You know how they say that planning a vacation is more enjoyable than actually taking that vacation? They’re right. Although that could just be because this vacation kind of sucks.
There. I said it.
True, we’ve had a couple of great day trips. And there was a day, maybe a day and a half, where the weather was warm and swimming was fun. But it feels like a lot of our time here is spent moping around the place doing nothing. This is not how I pictured a month at the cottage.
I was probably operating on the assumption that the kids would want to play in the sand at the water’s edge, that the water would be a comfortable temperature for swimming, and that we’d spend the days on the dock, reading our books in the sun. I imagined giving my kids a few small lessons on paddling technique and then exploring the shoreline. I certainly didn’t expect how windy it would be here; and Mr. December and I both seem to have forgotten that “high of 23” doesn’t mean it’s 23 degrees all day long, but that it will hit 23 degrees sometime between 1 and 2 p.m., and otherwise it’ll be more like 17.
I’m trying to be phlegmatic about the whole thing: some days are good, others are less so. I often tell the kids that boredom is good for them: maybe it will be. I’m trying to figure out things to do that will make our time up here feel worthwhile. But Mr. December goes back to work (online, remotely) tomorrow and his one week of vacation has been rife with whining, complaining, and sneezing (did I mention that I forgot to ask the owners whether their cottage was pet-free? It wasn’t, three of us have allergies, and I spent much of last week vacuuming everything I could.) I feel vaguely guilty about that.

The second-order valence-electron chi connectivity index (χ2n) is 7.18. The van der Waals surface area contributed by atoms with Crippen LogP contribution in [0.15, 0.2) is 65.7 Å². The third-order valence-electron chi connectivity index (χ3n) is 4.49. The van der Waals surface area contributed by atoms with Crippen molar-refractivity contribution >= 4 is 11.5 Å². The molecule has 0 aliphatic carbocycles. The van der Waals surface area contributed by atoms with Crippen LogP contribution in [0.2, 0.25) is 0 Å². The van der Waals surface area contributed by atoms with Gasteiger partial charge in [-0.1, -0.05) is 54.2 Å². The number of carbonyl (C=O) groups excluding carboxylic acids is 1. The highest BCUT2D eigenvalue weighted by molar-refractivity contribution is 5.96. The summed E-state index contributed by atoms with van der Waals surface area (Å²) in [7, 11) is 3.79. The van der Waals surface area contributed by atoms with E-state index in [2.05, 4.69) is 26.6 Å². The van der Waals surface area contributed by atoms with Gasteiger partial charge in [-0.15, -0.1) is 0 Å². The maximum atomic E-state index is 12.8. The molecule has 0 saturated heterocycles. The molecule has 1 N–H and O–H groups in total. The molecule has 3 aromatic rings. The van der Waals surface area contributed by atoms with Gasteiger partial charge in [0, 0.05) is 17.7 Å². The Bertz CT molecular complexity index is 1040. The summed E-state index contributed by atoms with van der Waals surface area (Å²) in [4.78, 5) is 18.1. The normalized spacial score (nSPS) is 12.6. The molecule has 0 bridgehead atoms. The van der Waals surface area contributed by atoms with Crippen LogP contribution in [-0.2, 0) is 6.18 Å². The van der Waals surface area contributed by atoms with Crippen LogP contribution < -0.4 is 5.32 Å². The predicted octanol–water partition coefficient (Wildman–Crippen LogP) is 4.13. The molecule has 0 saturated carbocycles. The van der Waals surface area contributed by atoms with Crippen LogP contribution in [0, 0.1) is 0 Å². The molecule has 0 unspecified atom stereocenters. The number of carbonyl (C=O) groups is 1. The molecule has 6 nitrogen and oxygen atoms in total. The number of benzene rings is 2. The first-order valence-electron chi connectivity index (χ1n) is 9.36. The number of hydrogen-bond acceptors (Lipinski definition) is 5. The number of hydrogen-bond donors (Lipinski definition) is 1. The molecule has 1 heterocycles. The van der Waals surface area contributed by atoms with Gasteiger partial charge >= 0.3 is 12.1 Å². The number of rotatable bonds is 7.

Mr. December has always been keener than I on the idea of planning and scheduling our free time. It’s something I generally do under duress — it does not come naturally to me to make a timetable of how we’re spending every hour of our weekend, and yet I made the effort to do it every week until COVID hit. Let me be clearer: planning our free time goes against my grain and rubs me entirely the wrong way… and yet I try to do it.
The notion that we couldn’t manage to entertain ourselves at a house on a lake, with a dock and watercraft and a fire pit, seemed absurd to me two weeks ago. Now I know better. R has started asking to go home. We’ve said no, because Rosh Hashana is next weekend and we want the kids to be with us. But every time she asks I’m tempted to say, “Only if I can go too.” If it weren’t for the fact that the rest of our stay here is non-refundable, I’d probably start packing up to leave.
Of course, it might be sunny and bright tomorrow and I’ll be back to rhapsodizing about the magic of getting kids out in nature. We’ll just have to wait and see.